This is a great read interwoven with the underlying themes of domestic abuse, friendship, and love. When Ann-Marie kills her husband in the opening chapter, this dark comedy takes you on a roller coaster of a ride where four women bond over love, life, and death.

With friendships, new beginnings, characters turning their lives around, learning lessons from their mistakes, others getting only what they deserve, the story has many layers that all come together to create an enchanting tale. It’s wonderful to see the characters grow as events change them, and there are many touching moments.

If you like dark comedies with well written characters and a rich, colourful story, I highly recommend this book!


#BookReview for The Silent Maid by Annette Spratte

My review for The Silent Maid by Annette Spratte, 5/5 stars. It also earns a Pink Quill Book Pick badge (click here for more information.)

When Daniel Huntington goes to Brigham Manor as Master of Horse, he is intrigued by the silent girl who sleeps in the kitchen and is treated badly by the other servants. The mystery deepens when he sees how Baronet Brigham treats her, and he desperately wants to find out why.

Interspersed with letters Daniel writes to his mother, where we see all his doubts and insecurities come out and learn more about him, the narrative draws you into the story right away, to the Yorkshire estate with its servants, intrigues, and volatile baronet.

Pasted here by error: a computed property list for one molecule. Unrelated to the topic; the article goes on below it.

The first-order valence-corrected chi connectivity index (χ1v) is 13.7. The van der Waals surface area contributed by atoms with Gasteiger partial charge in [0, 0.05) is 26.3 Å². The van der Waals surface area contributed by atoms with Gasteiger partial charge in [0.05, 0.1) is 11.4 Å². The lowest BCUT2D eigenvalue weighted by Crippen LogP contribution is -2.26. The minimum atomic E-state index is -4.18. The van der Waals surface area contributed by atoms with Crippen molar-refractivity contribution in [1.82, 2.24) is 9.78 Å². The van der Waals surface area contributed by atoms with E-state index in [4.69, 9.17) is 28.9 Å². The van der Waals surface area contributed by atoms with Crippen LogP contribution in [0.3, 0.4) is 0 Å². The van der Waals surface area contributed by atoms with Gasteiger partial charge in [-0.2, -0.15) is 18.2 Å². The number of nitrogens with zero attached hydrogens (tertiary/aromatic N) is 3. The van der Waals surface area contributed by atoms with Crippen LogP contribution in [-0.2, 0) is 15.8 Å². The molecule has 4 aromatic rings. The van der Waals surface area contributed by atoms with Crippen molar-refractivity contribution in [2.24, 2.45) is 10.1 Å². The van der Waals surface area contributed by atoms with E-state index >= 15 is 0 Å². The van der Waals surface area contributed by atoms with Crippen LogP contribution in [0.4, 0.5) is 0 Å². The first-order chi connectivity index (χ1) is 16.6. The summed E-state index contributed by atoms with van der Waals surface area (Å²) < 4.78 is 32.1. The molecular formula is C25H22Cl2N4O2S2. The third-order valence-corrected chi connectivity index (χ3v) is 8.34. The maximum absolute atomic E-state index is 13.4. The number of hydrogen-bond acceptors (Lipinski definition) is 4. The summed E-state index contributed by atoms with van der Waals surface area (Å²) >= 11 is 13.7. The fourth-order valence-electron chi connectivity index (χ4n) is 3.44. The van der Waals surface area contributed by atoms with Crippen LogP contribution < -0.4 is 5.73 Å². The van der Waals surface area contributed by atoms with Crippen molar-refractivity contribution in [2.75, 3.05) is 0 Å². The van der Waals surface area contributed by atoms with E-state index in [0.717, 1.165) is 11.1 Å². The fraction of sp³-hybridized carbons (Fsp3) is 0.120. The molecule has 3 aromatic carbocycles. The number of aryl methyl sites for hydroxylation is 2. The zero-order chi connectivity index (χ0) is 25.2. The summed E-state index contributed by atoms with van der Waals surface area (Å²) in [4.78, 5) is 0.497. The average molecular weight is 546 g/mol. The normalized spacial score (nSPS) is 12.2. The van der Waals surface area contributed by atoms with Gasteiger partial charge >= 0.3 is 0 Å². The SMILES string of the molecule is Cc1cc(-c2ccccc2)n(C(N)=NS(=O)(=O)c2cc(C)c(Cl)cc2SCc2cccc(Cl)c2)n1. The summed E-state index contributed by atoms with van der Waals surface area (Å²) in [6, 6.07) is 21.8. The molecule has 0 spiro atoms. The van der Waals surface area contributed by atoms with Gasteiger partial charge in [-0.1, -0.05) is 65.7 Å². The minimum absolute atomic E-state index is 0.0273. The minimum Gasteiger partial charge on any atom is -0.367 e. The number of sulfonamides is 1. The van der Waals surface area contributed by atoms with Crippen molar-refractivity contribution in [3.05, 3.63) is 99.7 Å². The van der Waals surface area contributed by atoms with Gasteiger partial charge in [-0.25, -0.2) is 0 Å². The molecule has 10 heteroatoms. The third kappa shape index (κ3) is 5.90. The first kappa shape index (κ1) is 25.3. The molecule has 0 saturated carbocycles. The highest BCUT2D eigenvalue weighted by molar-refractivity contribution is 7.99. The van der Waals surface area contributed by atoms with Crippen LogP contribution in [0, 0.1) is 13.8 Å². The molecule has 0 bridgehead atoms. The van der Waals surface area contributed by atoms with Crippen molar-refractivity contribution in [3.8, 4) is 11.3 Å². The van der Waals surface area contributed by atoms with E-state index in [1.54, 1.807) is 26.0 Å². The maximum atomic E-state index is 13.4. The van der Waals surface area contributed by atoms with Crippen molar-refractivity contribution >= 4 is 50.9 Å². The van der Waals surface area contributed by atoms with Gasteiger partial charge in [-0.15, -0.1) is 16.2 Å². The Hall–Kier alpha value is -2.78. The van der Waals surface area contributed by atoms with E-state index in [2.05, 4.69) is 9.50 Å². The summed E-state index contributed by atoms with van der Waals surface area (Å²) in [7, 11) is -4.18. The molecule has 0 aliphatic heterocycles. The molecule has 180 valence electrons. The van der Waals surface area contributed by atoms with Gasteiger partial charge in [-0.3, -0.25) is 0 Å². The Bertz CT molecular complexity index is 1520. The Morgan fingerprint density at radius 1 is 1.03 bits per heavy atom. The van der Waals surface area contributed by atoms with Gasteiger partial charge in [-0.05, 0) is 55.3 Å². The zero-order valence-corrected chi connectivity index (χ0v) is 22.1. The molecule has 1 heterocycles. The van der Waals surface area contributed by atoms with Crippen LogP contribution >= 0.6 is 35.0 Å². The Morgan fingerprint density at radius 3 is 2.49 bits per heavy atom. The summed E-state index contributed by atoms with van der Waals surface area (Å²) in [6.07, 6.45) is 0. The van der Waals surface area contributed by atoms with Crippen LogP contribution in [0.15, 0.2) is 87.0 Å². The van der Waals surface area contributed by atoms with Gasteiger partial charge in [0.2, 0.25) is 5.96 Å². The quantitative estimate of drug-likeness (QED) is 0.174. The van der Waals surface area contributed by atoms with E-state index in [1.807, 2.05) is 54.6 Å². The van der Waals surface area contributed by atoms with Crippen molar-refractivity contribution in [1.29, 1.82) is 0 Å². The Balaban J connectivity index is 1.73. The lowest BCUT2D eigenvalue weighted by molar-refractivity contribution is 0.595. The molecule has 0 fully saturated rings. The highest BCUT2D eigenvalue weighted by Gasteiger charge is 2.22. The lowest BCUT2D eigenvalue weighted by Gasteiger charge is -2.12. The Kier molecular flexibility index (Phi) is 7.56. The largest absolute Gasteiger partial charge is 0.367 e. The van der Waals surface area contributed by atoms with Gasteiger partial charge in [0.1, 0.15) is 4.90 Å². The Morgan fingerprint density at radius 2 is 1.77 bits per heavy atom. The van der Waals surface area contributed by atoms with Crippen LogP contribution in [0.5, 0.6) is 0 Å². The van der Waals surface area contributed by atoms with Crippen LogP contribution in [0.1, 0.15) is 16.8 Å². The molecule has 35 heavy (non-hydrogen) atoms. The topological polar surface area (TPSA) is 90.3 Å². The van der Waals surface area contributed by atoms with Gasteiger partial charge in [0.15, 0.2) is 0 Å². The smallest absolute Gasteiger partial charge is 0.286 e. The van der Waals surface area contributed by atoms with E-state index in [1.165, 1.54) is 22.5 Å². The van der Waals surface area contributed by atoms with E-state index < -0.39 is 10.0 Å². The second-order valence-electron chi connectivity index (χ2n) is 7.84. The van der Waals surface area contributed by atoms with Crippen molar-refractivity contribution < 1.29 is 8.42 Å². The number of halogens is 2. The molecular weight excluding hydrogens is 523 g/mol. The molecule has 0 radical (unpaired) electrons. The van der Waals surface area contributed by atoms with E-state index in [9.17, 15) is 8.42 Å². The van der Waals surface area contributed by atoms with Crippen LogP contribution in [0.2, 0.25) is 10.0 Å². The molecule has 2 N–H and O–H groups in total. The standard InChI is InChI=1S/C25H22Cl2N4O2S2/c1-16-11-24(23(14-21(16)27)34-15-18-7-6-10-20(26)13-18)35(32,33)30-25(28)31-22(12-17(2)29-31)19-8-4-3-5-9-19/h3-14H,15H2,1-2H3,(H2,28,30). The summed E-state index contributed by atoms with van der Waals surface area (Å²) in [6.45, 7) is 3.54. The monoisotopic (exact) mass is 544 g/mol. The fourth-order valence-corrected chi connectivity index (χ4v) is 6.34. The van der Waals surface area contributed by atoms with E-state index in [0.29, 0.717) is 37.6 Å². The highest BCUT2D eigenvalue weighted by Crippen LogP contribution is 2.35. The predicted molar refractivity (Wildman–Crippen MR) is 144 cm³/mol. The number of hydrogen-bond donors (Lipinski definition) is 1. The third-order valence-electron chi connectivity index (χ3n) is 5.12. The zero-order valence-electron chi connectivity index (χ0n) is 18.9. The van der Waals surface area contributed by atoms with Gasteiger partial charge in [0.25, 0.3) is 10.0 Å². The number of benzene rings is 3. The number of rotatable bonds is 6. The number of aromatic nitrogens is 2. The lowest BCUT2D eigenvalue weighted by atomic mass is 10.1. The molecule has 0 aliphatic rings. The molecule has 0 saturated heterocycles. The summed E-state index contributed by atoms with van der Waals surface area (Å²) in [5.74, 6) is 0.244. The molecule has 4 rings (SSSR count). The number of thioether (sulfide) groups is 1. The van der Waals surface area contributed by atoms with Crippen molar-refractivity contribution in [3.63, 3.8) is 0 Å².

A must read for fans of historical fiction, the author takes you back in time with this haunting story set in England in the 1700s. Romance with a touch of suspense and mystery, Annette Spratte has brought the characters to life and created a beautiful story that will stay with you for some time.


#BookReview for Night of the Spiders by Brian O’Gorman

My review for Night of the Spiders by Brian O’Gorman, 5/5 stars.

Wow, where do I start? Having read Dawn of the Spiders and Day of the Spiders, I guessed that I was in for a gory, horrific, terrifying roller coaster of a read – and I wasn’t wrong!

Night of the Spiders concludes the trilogy, and it was well worth the wait. The spiders are bigger, nastier, faster, and even more determined to wipe out the human race. There are some incredible scenes that keep you on the edge of your seat, heart racing, as the protagonists flee the hordes of famished spiders (and others that are gory enough to make you want to cover your eyes!).

Brian O’Gorman writes gutsy stories with a punch, that keep you hanging on every word until the end. His skill lies in creating great characters who become real people, with all their flaws and weaknesses, sometimes redeeming themselves, many times not. You can never tell who will die and who will survive, which can lead to some shocking moments as you read – his books are never predictable!

Even if you hate spiders (as I do!), I highly recommend this trilogy.